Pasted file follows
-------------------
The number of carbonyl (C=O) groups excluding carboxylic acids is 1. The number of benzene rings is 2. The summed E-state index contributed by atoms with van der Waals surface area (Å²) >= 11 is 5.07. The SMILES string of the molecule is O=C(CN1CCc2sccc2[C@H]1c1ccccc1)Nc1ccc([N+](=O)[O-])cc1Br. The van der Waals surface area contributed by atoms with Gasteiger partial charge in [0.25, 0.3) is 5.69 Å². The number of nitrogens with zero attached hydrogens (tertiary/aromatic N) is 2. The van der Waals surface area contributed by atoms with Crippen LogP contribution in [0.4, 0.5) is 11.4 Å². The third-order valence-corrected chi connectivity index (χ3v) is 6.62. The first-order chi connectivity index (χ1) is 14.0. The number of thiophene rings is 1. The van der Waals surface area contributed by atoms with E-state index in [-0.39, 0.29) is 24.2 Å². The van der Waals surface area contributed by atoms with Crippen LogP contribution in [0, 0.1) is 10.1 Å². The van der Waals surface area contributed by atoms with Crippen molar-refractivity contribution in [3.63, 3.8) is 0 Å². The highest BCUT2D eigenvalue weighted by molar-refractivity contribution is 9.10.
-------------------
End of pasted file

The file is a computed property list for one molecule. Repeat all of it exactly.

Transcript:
The number of carbonyl (C=O) groups excluding carboxylic acids is 1. The number of benzene rings is 2. The summed E-state index contributed by atoms with van der Waals surface area (Å²) >= 11 is 5.07. The SMILES string of the molecule is O=C(CN1CCc2sccc2[C@H]1c1ccccc1)Nc1ccc([N+](=O)[O-])cc1Br. The van der Waals surface area contributed by atoms with Gasteiger partial charge in [0.25, 0.3) is 5.69 Å². The number of nitrogens with zero attached hydrogens (tertiary/aromatic N) is 2. The van der Waals surface area contributed by atoms with Crippen LogP contribution in [0.4, 0.5) is 11.4 Å². The third-order valence-corrected chi connectivity index (χ3v) is 6.62. The first-order chi connectivity index (χ1) is 14.0. The number of thiophene rings is 1. The van der Waals surface area contributed by atoms with E-state index in [-0.39, 0.29) is 24.2 Å². The van der Waals surface area contributed by atoms with Crippen LogP contribution in [0, 0.1) is 10.1 Å². The van der Waals surface area contributed by atoms with Crippen molar-refractivity contribution in [3.63, 3.8) is 0 Å². The highest BCUT2D eigenvalue weighted by molar-refractivity contribution is 9.10.